Comet mission inspires Classics research

Classicists and archaeologists are benefiting from technology remarkably similar to that used on the module that landed on Comet 67P

November 16, 2014

Ben Altshuler is a sponsored researcher at the Centre for the Study of Ancient Documents (CSAD) at the University of Oxford. He has worked on Greek vase paintings, using scanning techniques to “look at mistakes and sketches covered up by the last layer of paint”. He has also tried to penetrate “the lowest layer of text” in palimpsests owned by the Vatican.

“Little technology is created by archaeologists,” he says, “because less funds are always available than in science and medicine”, but that hasn’t stopped them piggybacking on the latest innovations and, for example, performing CAT scans on mummies.

And that also means Mr Altshuler is “constantly looking out for scientists interested in the Classics”.

His work on the Vatican manuscripts, for example, drew on methods Nasa uses for observing forestry and identifying minerals from space, bringing in “people from space observatories who knew how to work with and manipulate ultraviolet and infrared images”.

The Rosetta space probe and its Philae lander module were launched in 2004. Since they were designed to unlock some of the mysteries around comets and the origins of the solar system, they were named after two of the objects – the Rosetta Stone and the Philae obelisk – which proved crucial in deciphering Egyptian hieroglyphs.

The obelisk has been kept outside at the Kingston Lacy country house in Dorset since 1820 and has long been something the CSAD wanted to work on.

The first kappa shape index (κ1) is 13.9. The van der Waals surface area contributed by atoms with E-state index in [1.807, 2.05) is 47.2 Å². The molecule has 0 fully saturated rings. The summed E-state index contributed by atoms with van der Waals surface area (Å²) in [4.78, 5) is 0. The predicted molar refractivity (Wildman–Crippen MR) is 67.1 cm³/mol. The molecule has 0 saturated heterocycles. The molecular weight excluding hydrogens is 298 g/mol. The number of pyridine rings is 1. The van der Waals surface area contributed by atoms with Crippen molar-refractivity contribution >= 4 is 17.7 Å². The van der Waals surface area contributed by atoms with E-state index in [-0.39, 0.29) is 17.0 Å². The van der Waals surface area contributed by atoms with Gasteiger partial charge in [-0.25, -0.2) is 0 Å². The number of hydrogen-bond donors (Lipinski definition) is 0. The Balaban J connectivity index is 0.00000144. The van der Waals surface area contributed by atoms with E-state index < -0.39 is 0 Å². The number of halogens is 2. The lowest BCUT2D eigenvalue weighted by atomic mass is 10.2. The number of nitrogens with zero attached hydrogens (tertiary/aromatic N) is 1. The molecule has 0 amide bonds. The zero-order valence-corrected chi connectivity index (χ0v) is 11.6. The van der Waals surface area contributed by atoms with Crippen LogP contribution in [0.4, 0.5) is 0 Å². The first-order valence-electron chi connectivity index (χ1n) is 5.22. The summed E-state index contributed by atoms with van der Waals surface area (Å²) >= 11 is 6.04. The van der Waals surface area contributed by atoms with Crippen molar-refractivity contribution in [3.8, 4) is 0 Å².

When they heard about the space mission named after it, Mr Altshuler explains, they decided to seize the opportunity and “found funding to put up scaffolding” to read sections of the text which have always been illegible and have now been battered by the English weather for almost 200 years.

Similar multispectral imaging techniques, notes Mr Altshuler, have now been used to “analyse the surface of the comet, both its shape and its make-up” and to “pick up old paint that was once used on the obelisk’s inscription”.

To celebrate these dual achievements, the Classics Conclave – a US-based funding body which supports the application of technology to the study of the ancient world - joined forces with Kingston Lacy and the European Space Agency to host a celebratory dinner last week. This also gave Mr Altshuler a chance to “meet with space scientists and see where there could be connections, how Classics could use their technology”.

“There are crossovers,” he confirms, “though most of their equipment is out of our budget”.

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